Eisenhower Jr. High Students Work for 7th World Record

Eisenhower Jr. High Students Work for 7th World Record

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Brooke Walker Reporting Ninth graders at Eisenhower Junior High set aside the books today for a different educational enterprise, sort of. They are attempting to break the World Record for the longest straw chain. If they succeed, this will be World Record number seven for Eisenhower.

Eisenhower Jr. High Students Work for 7th World Record

They've actually set a record for setting world records, so this school is used to a challenge. It's amazing what you can do with straws.

Steven Steuart, Student: "It's kind of difficult to make them stay in and push them in all the way. Your hands start to hurt after a while."

And little stretch of the imagination.

Zach Hayes, Student: "It's eighty-seven feet across and we are just going to zig zag it."

Together that makes for the longest straw chain in the world, more than eight miles in the making. A school in New York holds the current record, but their chain was only 3.8 miles long, a standing these students are confident they can top.

Eisenhower Jr. High Students Work for 7th World Record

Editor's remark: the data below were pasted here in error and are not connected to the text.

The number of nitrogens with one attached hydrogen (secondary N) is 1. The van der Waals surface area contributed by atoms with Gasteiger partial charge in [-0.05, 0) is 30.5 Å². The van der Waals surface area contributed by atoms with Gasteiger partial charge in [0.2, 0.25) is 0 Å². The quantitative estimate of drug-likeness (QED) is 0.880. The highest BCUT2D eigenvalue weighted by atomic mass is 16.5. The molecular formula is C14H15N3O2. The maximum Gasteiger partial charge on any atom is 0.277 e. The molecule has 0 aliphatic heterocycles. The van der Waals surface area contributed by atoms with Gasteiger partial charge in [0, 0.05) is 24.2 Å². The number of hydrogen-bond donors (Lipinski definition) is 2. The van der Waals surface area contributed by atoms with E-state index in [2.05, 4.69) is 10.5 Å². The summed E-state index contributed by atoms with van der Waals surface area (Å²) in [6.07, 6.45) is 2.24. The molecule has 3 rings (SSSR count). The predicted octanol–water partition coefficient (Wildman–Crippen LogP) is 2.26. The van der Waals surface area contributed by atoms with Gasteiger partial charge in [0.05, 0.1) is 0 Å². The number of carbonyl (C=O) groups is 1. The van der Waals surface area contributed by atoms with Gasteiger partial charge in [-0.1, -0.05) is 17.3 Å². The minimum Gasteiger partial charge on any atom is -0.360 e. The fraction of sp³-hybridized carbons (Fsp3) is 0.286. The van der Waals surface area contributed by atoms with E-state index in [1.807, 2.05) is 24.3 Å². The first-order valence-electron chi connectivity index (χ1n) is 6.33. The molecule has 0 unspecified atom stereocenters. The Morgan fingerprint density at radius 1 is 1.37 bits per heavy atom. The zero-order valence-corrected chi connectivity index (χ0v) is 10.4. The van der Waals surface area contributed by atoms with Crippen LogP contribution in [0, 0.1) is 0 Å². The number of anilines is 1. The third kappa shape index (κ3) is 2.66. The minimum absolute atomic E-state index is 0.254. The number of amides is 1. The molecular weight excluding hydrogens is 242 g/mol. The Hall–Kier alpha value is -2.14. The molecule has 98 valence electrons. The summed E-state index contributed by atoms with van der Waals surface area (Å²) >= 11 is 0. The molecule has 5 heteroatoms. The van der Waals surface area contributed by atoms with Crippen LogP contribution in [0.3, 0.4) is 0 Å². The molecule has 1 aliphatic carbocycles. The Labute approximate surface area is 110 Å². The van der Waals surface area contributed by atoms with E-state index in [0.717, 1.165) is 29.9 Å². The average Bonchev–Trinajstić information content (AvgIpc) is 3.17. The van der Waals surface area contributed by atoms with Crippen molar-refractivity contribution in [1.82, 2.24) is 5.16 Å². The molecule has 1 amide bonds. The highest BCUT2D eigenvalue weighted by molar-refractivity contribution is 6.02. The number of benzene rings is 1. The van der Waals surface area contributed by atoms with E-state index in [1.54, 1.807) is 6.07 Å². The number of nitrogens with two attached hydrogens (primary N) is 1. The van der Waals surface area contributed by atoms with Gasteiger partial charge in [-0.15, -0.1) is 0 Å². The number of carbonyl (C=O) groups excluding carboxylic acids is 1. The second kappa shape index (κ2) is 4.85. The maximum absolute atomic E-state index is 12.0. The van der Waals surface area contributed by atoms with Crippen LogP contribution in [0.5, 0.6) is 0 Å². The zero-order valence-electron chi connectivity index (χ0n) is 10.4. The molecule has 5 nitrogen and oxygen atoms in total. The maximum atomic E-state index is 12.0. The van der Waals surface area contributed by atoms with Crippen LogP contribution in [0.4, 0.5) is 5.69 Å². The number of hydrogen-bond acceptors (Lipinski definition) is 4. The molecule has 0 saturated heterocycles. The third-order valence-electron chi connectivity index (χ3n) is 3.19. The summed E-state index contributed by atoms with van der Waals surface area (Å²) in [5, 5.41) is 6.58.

Danielle Southworth, Student: "We think we can get 10 miles if we really try, but we're going for eight."

Students created and designed a unique system that allows more than 100-thousand straws to configure in the school gym.

Clayton Brough, Teacher/Event organizer: "Logistics, mathematics, they do team work. It's things that kids don't often get taught in an academic setting, but it's still important to be successful in life."

If you think this is impressive, a look at the book shows that Eisenhower has quite the history. Last year it was paper clips, two million of them. The result was a 22-mile chain. Other past records include the largest loaf of bread, the tallest ice cream cone, and who could forget the fastest human conveyor belt.

But it's not just about the record. Students say, even if they don't reach their goal, the effort is worth it.

There has already been some discussion about next year's record. They wouldn't tell me exactly what it is, but they did hint it will be an outdoor activity that involves materials from California. So we'll have to wait and see.

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